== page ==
Living far from your extended family can be tough, especially when raising kids. The majority of parents want their children to have close relationships with their extended family, but because of work or other circumstances, it isn’t possible to actually live close. Living far away doesn’t mean your kids can’t have amazing relationships with everyone in your family. Here are 4 ideas to guide you in fostering relationships with family far away.
1. Share the Small Stuff
It is easy to remember to call Grandma or Uncle after the first day of school or when your little one takes his first steps. However, keeping family far away up to date with the little things will make a big difference in their relationship with your child. Grandma wants to hear the silly joke your second grader told you after school and Uncle would love to know that his nephew dressed himself in camo and plaid today. When you think about it, these stories are the things that make up your child’s childhood and there’s nothing small about that.
2. Use Photos Creatively
If your child doesn’t get to see his extended family very often, photos can be a great reminder to talk about those far away family members. Obviously, you can make sure you have prints framed in different places of your home, but try to get creative with family photos and make it fun.
- If you are looking for an easy way to display photos that you can change out frequently, here is a great DIY photo display.
- Another idea is to put some photos on a placemat and laminate it. You and your little one can talk about your family during mealtime with the placemat to guide your conversation.
- Make a family photo puzzle. Cut photos to fit inside the holes on a toddler’s wooden puzzle or make a big kid puzzle on a photo website like Shutterfly.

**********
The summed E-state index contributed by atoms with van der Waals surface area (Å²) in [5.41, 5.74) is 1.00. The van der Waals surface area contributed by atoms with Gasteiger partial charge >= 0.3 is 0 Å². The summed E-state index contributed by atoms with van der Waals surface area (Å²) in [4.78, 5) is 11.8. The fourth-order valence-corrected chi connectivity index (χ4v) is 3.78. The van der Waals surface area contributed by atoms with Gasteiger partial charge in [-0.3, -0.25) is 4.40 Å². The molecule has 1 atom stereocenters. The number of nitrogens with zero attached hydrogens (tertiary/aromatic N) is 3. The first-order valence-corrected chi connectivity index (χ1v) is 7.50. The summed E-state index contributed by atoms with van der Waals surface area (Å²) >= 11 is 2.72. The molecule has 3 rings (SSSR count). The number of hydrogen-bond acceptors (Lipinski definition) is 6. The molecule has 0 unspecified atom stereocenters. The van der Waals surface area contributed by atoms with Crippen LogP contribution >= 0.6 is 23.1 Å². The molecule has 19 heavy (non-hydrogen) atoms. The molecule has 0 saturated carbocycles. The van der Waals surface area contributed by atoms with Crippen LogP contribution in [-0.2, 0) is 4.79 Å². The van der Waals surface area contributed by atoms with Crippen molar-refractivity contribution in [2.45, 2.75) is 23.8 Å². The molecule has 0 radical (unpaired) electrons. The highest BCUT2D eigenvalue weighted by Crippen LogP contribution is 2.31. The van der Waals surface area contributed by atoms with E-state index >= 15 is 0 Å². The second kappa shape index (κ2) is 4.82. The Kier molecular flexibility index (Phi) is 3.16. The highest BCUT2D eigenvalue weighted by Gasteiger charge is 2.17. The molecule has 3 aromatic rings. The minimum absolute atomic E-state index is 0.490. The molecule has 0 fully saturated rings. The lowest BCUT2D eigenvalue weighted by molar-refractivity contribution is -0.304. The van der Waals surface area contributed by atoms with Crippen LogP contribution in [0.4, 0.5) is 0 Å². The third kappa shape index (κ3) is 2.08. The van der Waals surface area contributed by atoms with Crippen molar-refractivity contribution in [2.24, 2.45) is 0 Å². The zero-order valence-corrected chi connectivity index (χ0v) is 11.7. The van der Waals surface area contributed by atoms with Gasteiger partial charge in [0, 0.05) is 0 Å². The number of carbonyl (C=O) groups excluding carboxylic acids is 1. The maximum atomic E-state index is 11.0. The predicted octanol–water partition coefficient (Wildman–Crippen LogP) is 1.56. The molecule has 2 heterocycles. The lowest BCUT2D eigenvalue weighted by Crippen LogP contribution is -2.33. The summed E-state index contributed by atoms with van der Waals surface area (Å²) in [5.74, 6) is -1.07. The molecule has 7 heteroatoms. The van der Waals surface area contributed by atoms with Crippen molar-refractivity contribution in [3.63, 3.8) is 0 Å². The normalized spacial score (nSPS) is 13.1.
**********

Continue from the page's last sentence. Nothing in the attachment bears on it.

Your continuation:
Mixing it up with how you present photos to your child will ensure that those photos don’t just become a decoration collecting dust and your child will feel close to all his family because they won’t feel so far away.
3. Say No to Comparison
If the rest of your extended family all live close together, it is easy to want to compare your child’s relationship with the relationships of the family members who live close to each other. Don’t do that! Comparison to others is a waste of your time and energy; time and energy better spent connecting with your family. Close proximity does not guarantee a healthy relationship anymore than living far apart would equal a poor relationship. A relationship is built on love and requires effort whether you live 1,000 miles away or next door to one another.
4. Go Old School
Technology is amazing and of course we should all take advantage of things like our smartphones and Facebook to stay connected with family far away. These things make sharing our lives so easy. But sometimes when something is so easy, it makes it feel not so special. To really let your family know how loved and missed they are, go old school and use snail mail! Kids adore getting things in the mail but they love sending things too.
Something about the mail process is fascinating, so use that to connect with loved ones miles away.
- Have your child make cards for family. You can get blank cards and envelopes at any craft store for cheap. Get out the markers, stamps and stickers and get to work.
- If your child is old enough, this activity is great to practice handwriting as well.
- For birthdays and holidays, skip the mall and create homemade gifts with your child.
Your family members will feel so loved by opening their mailboxes to find things just for them, and your child will feel invested in the relationships with those family members by creating something on his own to give as a special gift. The whole process will make everyone feel closer!
With a little creativity and a little effort, your child can give and receive a lot of love from family near and far. When you are able to get together with your family, you may be surprised by how close and comfortable your child feels with the family members he only sees a few times a year. By focusing on long distance family relationships with your child, the time that you do spend together will be that much more valuable.
Photo credits: Kristen Douglas